Scanning the retinae of the human eyes with a laser beam is an approved diagnosis method in ophthalmology; moreover
the retinal blood vessels form a biometric modality for identifying persons. Medical applied Scanning Laser
Ophthalmoscopes (SLOs) usually contain galvanometric mirror systems to move the laser spot with a defined speed
across the retina. Hence, the load of laser radiation is uniformly distributed and eye safety requirements can be easily
complied. Micro machined mirrors also known as Micro Electro Mechanical Systems (MEMS) are interesting
alternatives for designing retina scanning systems. In particular double-resonant MEMS are well suited for mass
fabrication at low cost. However, their Lissajous-shaped scanning figure requires a particular analysis and specific
measures to meet the requirements for a Class 1 laser device, i.e. eye-safe operation.
The scanning laser spot causes a non-uniform pulsing radiation load hitting the retinal elements within the field of view
(FoV). The relevant laser safety standards define a smallest considerable element for eye-related impacts to be a point
source that is visible with an angle of maximum 1.5 mrad. For non-uniform pulsing expositions onto retinal elements the
standard requires to consider all particular impacts, i.e. single pulses, pulse sequences in certain time intervals and
cumulated laser radiation loads. As it may be expected, a Lissajous scanning figure causes the most critical radiation
loads at its edges and borders. Depending on the applied power the laser has to be switched off here to avoid any retinal
Many applications could benefit from miniaturized systems to scan blood vessels behind the retina in the human eye, so
called „retina scanning“. This reaches from access control to sophisticated security applications and medical devices.
High volume systems for consumer applications require low cost and a user friendly operation. For example this
includes no need for removal of glasses and self-adjustment, in turn guidance of focus and point of attraction by
simultaneous projection for the user.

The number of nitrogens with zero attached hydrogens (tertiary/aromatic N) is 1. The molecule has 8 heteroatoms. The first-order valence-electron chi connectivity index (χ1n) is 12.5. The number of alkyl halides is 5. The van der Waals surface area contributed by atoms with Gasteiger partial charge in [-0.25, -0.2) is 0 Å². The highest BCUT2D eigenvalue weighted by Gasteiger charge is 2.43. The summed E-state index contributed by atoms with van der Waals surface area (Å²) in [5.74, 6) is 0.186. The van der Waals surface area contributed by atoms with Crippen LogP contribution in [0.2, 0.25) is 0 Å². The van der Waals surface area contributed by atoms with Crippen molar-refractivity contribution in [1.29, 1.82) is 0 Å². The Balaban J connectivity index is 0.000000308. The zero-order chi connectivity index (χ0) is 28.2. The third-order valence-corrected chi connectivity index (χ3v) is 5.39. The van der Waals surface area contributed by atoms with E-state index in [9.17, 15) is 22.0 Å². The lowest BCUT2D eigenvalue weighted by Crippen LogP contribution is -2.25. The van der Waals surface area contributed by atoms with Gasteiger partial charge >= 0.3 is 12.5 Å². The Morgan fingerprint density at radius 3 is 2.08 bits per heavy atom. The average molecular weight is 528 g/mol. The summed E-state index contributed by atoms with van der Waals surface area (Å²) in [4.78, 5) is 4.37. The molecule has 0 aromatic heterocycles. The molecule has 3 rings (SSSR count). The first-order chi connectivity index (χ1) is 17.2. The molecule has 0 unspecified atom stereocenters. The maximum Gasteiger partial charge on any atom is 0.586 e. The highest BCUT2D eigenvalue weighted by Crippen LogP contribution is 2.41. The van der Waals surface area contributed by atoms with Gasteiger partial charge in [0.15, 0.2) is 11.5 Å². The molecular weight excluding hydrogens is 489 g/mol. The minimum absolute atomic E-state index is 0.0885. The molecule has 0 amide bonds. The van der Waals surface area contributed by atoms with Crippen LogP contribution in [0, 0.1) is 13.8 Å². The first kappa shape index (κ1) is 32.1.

A new system has been designed based on the well-known resonantly driven 2-d scanner mirror of Fraunhofer IPMS. A
combined NIR and VIS laser system illuminates the eye through an eye piece designed for an operating distance
allowing the use of glasses and granting sufficient field of view. This usability feature was considered to be more
important than highest miniaturization. The modulated VIS laser facilitates the projection of an image directly onto the
retina. The backscattered light from the continuous NIR laser contains the information of the blood vessels and is
detected by a highly sensitive photo diode.
A demonstrational setup has been realized including readout and driving electronics. The laser power was adjusted to an
eye-secure level. Additional security features were integrated. Test measurements revealed promising results. In a first
demonstration application the detection of biometric pattern of the blood vessels was evaluated for issues authentication
There is an increasing need for reliable authentication for a number of applications such as e commerce. Common authentication methods based on ownership (ID card) or knowledge factors (password, PIN) are often prone to manipulations and may therefore be not safe enough. Various inherence factor based methods like fingerprint, retinal pattern or voice identifications are considered more secure. Retina scanning in particular offers both low false rejection rate (FRR) and low false acceptance rate (FAR) with about one in a million. Images of the retina with its characteristic pattern of blood vessels can be made with either a fundus camera or laser scanning methods. The present work describes the optical design of a new compact retina laser scanner which is based on MEMS (Micro Electric Mechanical System) technology. The use of a dual axis micro scanning mirror for laser beam deflection enables a more compact and robust design compared to classical systems. The scanner exhibits a full field of view of 10° which corresponds to an area of 4 mm2 on the retinal surface surrounding the optical disc. The system works in the near infrared and is designed for use under ambient light conditions, which implies a pupil diameter of 1.5 mm. Furthermore it features a long eye relief of 30 mm so that it can be conveniently used by persons wearing glasses. The optical design requirements and the optical performance are discussed in terms of spot diagrams and ray fan plots.